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We loved Jimmy Reid for having principles. For understanding the dignity and value of the working man. He was brought face to face with Kenneth Williams on the Parkinson show which allowed the brilliant comic actor but seriously flawed human being a supposed equal platform with the Scottish trades unionist. Williams dominated the encounter through his inability to shut up. That a great man should be put on a light-weight talk-show to debate politics with a reactionary member of the Carry-On team seems to say something quite tragic about the truth behind truth in modern Britain.

Scottish politics are light-years ahead of English. They had sign posts where we settled for weather vanes. They maintained principles of decency and integrity. We ended up with politicians run by news baron(s?) who blow whichever way the current wind takes them; who would as happily trade on hate and fear as right and wrong. Jimmy Reid may never have been given the platform he deserved but he remains a hero of mine.

Scottish Journey  by Edwin Muir

OK so it’s another man of the left on a tour of Scotland. Did you expect me to take “The Astute Observations on the Economic Condition of the Celtic Nations” by Mark Thatcher with me in my saddlebag? I’m drawn to those who tell a Scottish story that they know from personal experience. I was led to this book by reading George Mackay Brown’s Portrait of Orkney. Muir is a fellow Orcadian and made his journey as Scotland was still reeling from the First World War and on the verge of the second. In the words of academic TC Smout “Muir held up a mirror to the face of Scotland all those years ago. It is frightening to see so many recognisable features in its glass.”

Dumfries and Galloway CottageI gained an insight into Scotland through Edwin Muir as well as finding him a clever and amiable travelling companion. He intensified my dislike of injustice and (on a lesser theme) justified my reluctance to find very much to like in the works of Walter Scott. (Or at least in Scott himself.)  He also painted a Scotland with so many different facets and faces that I became reluctant to define anything as Scottish or to talk of Scottishness. (A reluctance I seem to have (at least partly) overcome.

A wonderful book.

To be continued…

The 2 Rs: Reading and Riding

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A Journey into Scotland  :  Epilogue and Bibliography

 

To all intents and purposes my journey ended in Malton. I did ride from there to Huddersfield but have few memories and no pictures. I was very keen to complete the journey and was unimaginative in my choice of route. Bypassing York and skirting Leeds to the south gave me several hours of uninterrupted traffic through the less impressive parts of two great cities. From Leeds to Huddersfield I passed through the various stages of the West Riding Woollen Industry: tailoring, heavy woollens, shoddy and mungo, fine worsteds.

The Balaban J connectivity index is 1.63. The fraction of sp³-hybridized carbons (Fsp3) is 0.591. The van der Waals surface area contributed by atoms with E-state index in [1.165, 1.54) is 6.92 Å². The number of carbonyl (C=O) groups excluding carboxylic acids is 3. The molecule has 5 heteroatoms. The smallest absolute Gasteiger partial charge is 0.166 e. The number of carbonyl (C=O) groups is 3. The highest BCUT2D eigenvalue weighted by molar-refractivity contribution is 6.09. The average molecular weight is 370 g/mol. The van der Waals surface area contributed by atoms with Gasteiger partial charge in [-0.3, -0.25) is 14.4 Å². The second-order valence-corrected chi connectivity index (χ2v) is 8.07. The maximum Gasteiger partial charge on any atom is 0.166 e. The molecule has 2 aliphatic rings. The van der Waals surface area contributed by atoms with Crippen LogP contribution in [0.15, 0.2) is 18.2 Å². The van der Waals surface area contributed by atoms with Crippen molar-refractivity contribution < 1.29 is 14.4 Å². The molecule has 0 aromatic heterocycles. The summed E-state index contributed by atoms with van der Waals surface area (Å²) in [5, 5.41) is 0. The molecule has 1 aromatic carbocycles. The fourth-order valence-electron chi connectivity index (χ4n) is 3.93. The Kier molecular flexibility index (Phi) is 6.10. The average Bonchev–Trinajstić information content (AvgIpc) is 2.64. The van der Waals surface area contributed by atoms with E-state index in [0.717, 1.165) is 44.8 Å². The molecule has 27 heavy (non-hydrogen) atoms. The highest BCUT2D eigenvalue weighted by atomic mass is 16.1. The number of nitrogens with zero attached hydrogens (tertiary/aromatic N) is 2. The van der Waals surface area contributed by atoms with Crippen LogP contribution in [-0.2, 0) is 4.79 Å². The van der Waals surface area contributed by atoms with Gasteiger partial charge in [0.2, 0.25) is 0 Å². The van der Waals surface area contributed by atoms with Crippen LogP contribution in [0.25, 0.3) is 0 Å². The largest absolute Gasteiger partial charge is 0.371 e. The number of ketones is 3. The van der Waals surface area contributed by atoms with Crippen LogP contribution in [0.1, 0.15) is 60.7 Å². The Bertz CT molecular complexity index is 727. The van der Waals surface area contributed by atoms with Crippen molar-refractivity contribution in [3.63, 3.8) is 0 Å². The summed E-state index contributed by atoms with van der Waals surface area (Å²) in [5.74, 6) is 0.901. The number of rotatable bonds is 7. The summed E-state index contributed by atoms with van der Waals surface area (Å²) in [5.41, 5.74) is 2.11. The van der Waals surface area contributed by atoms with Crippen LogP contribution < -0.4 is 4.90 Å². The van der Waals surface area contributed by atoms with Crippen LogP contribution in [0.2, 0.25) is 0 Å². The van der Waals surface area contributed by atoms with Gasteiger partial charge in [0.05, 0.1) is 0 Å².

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Journey’s end was an anti-climax. I’d cycled from Barrow where I was born to Huddersfield, where I finished school and started work, via the north of Scotland where my formal education commenced. Round about 1500 miles via many curves and detours. When I got there, my father and brother looked up briefly from watching football. “Oh, hello Sime. Put the kettle on could you?”IMGP0744The obvious train journey from Huddersfield to Exeter was to change at Staylybridge and Stockport (now officially a ghost line) but I couldn’t take a bicycle on this route. So, after a night in the old family home, I got up early to pedal to Halifax to catch a train to Preston. It was supposed to be a short hop of a bike ride but actually contained the two nearest misses of the entire journey. I was lucky to get to Halifax at all.

Back home in Exeter I completed a score for a stage version of Don Quixote, performed in some clubs which were the predecessors of open mic nights and rehearsed a show for the arts centre. I was making money from all of the creative activities I was engaged in; singing, acting, writing. Not enough to be a responsible parent but maybe that would come. This is what I would have to give up if I went into teaching. What was it to be? Feeding my creativity or feeding my family? I applied for a  single teaching job and got it. I left the profession from time to time to pursue various creative ventures, and when they offered me enough money to pay all of my bills and have a little left over, I retired.

In all of that time I have only been back to Scotland once, on a day trip to Berwick and up the River Tweed. I want to return. Writing these chapters has turned photographs and memories into a decent set of notes. All the time I have been writing I have been reading about Scotland and thought I’d complete the story with a round-up of the books I’ve read. I had, at one stage intended to repeat the journey and write a serious book about Scotland. But there are already many very good books about the country and the best of them are written by Scots.